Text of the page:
Budget stall delays start for schools

Board considers change in schedule Wednesday

The unprecedented looks imminent.

Schools are likely to start a week late for 2002-03. Weather, labor strikes or a broken boiler are not to blame.

It’s because of the budget.

With about $400,000 less income for September than budgeted, the Hood River County School District School Board will meet Wednesday, 7:30 p.m. at the district office, to decide if school will be postponed until Sept. 9 in order to cut costs.

Superintendent Jerry Sessions sent a letter Aug. 19 informing parents that he will recommend delaying the school year if the State Legislature did not override both of Gov. John Kitzhaber’s budget vetoes. The school payment bill was the only veto the Legislature overrode.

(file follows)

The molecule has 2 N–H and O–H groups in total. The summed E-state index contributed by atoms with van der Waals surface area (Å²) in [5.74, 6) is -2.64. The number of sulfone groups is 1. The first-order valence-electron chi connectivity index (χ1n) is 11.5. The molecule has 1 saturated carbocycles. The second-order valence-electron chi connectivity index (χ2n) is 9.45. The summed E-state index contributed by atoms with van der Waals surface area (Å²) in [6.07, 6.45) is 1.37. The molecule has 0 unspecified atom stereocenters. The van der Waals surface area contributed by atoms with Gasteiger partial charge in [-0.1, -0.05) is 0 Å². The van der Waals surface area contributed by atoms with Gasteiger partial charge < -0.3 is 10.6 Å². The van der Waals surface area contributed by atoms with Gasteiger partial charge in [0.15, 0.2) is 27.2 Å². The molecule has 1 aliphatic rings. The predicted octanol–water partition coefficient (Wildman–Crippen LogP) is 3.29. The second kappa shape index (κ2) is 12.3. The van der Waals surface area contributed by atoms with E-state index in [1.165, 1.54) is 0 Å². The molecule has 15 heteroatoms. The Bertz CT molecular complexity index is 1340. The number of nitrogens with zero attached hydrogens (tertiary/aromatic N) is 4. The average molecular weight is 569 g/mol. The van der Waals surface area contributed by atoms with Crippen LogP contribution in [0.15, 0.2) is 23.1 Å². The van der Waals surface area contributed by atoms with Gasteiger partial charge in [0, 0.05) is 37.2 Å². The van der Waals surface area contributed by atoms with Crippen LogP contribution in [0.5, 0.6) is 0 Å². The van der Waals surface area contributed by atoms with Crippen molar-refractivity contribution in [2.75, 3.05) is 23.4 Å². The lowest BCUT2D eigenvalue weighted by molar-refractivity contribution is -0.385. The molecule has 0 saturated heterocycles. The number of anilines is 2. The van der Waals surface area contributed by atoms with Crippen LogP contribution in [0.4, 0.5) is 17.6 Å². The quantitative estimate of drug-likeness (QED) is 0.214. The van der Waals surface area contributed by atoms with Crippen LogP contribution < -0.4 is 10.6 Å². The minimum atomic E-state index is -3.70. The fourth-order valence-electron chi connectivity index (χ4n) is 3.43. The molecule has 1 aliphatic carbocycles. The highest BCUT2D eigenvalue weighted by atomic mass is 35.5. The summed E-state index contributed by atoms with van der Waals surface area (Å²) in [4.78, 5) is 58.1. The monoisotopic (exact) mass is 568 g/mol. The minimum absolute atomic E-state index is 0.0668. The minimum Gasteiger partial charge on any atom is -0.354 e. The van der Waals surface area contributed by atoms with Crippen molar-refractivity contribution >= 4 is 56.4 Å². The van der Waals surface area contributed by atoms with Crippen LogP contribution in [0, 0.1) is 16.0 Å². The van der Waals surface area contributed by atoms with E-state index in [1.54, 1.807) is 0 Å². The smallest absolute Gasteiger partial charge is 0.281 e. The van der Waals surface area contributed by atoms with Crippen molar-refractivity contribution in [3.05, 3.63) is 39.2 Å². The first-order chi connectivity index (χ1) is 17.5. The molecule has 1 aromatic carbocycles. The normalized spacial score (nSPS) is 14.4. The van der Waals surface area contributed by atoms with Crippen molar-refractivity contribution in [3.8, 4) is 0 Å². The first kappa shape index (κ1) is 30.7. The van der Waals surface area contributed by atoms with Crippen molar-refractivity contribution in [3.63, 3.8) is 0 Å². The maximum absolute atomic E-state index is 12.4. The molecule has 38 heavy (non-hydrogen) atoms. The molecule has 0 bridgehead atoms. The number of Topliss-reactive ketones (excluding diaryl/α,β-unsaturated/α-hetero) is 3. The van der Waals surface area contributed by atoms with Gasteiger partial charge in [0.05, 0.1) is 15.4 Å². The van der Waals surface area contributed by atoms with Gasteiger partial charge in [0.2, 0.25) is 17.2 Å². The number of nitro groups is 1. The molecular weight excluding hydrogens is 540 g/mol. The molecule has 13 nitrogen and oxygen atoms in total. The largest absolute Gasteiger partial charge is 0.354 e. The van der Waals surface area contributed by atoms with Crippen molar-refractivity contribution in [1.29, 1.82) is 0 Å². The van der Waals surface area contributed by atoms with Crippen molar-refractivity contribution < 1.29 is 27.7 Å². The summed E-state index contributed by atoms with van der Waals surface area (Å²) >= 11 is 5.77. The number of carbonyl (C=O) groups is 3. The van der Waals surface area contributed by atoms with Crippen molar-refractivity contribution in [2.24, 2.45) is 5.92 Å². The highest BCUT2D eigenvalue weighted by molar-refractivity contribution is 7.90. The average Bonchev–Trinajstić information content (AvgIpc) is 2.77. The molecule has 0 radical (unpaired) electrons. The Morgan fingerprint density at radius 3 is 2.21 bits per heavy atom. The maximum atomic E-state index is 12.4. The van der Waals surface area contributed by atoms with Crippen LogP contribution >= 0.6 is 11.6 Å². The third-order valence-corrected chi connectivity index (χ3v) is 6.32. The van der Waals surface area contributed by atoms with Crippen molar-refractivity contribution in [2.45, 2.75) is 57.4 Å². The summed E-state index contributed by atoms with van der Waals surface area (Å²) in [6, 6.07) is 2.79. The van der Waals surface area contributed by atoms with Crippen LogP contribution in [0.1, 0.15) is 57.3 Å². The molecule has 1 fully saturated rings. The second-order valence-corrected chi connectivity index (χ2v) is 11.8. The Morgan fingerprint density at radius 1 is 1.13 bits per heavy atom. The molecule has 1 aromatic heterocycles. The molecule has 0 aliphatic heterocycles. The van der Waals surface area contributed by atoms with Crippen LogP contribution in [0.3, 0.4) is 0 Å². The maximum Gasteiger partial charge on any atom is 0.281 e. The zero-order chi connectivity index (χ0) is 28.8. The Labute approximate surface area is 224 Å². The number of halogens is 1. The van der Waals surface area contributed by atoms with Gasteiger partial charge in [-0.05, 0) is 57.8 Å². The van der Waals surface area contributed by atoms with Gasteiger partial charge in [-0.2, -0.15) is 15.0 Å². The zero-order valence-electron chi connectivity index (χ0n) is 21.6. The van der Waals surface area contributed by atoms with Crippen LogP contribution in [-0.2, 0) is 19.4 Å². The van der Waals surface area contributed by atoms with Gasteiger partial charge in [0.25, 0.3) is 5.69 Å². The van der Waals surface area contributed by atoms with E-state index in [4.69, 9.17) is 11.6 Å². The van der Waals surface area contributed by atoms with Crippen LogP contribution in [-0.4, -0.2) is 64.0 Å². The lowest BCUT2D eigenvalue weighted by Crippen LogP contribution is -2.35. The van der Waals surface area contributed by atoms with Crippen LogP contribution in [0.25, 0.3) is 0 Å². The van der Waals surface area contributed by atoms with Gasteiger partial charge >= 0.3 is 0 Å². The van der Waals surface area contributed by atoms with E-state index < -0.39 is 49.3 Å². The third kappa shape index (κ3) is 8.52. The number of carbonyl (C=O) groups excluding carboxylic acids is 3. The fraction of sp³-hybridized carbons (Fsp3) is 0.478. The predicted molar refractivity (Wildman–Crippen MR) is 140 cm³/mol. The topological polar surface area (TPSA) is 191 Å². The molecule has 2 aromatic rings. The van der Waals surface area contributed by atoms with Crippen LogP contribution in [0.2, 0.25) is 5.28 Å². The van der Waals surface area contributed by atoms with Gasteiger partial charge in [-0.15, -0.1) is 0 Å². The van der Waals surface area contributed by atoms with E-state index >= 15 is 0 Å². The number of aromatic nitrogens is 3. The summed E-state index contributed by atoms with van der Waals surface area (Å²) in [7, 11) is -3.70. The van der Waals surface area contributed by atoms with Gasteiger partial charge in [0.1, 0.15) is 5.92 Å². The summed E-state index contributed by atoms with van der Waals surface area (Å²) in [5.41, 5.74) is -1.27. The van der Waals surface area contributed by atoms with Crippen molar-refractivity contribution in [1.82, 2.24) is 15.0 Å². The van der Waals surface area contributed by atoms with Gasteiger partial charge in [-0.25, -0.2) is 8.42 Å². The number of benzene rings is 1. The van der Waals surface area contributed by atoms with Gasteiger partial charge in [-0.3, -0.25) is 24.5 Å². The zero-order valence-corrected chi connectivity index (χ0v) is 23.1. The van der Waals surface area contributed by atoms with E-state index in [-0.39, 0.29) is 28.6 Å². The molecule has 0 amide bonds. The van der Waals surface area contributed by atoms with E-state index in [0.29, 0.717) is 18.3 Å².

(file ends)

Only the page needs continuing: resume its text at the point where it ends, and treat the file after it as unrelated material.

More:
The district will lose $380,000 following the failure to override the veto of HB 4056, the cigarette bonding bill.

The result is a reduced August state school payment for August, the money the schools use to start the year, and the need for adjustments in September.

Meanwhile, the state is forecasting another $100-300 million revenue shortfall in September, and the Legislature is facing a fifth Special Session to deal with the protracted budget impasse.

“It’s frustrating,” Sessions said. “We’re in these positions (in education) because we feel we can make a difference and then here you are hanging in limbo all the time.”

“The hardest part of it is not knowing what will happen,” said Terri Vann, Westside Elementary principal, whose staff has been telling parents that the delay is likely.

“It still depends on the board delaying it, but until it’s official, we have to say to parents, ‘keep an eye on the paper, and listen to the radio,’” Vann said.

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